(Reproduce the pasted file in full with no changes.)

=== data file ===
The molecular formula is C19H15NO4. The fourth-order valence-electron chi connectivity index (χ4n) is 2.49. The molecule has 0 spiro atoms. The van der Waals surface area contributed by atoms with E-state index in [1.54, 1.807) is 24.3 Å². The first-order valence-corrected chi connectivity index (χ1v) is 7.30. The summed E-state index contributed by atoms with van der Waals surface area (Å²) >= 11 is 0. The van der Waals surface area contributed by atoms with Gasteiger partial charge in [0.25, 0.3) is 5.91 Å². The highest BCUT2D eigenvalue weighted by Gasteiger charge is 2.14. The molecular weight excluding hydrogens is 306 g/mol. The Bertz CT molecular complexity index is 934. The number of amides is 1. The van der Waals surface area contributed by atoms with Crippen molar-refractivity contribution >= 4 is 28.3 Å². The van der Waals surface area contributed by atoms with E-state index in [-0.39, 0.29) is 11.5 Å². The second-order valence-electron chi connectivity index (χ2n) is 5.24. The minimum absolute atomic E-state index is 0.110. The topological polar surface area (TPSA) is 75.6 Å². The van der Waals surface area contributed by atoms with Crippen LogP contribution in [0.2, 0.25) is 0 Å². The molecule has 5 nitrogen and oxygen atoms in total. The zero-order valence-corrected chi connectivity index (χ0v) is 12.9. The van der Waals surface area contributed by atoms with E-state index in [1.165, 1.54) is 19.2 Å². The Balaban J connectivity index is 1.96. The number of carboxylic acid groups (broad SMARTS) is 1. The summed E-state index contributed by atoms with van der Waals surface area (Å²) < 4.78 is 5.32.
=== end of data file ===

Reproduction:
The molecular formula is C19H15NO4. The fourth-order valence-electron chi connectivity index (χ4n) is 2.49. The molecule has 0 spiro atoms. The van der Waals surface area contributed by atoms with E-state index in [1.54, 1.807) is 24.3 Å². The first-order valence-corrected chi connectivity index (χ1v) is 7.30. The summed E-state index contributed by atoms with van der Waals surface area (Å²) >= 11 is 0. The van der Waals surface area contributed by atoms with Gasteiger partial charge in [0.25, 0.3) is 5.91 Å². The highest BCUT2D eigenvalue weighted by Gasteiger charge is 2.14. The molecular weight excluding hydrogens is 306 g/mol. The Bertz CT molecular complexity index is 934. The number of amides is 1. The van der Waals surface area contributed by atoms with Crippen molar-refractivity contribution >= 4 is 28.3 Å². The van der Waals surface area contributed by atoms with E-state index in [-0.39, 0.29) is 11.5 Å². The second-order valence-electron chi connectivity index (χ2n) is 5.24. The minimum absolute atomic E-state index is 0.110. The topological polar surface area (TPSA) is 75.6 Å². The van der Waals surface area contributed by atoms with Crippen LogP contribution in [0.2, 0.25) is 0 Å². The molecule has 5 nitrogen and oxygen atoms in total. The zero-order valence-corrected chi connectivity index (χ0v) is 12.9. The van der Waals surface area contributed by atoms with E-state index in [1.165, 1.54) is 19.2 Å². The Balaban J connectivity index is 1.96. The number of carboxylic acid groups (broad SMARTS) is 1. The summed E-state index contributed by atoms with van der Waals surface area (Å²) < 4.78 is 5.32.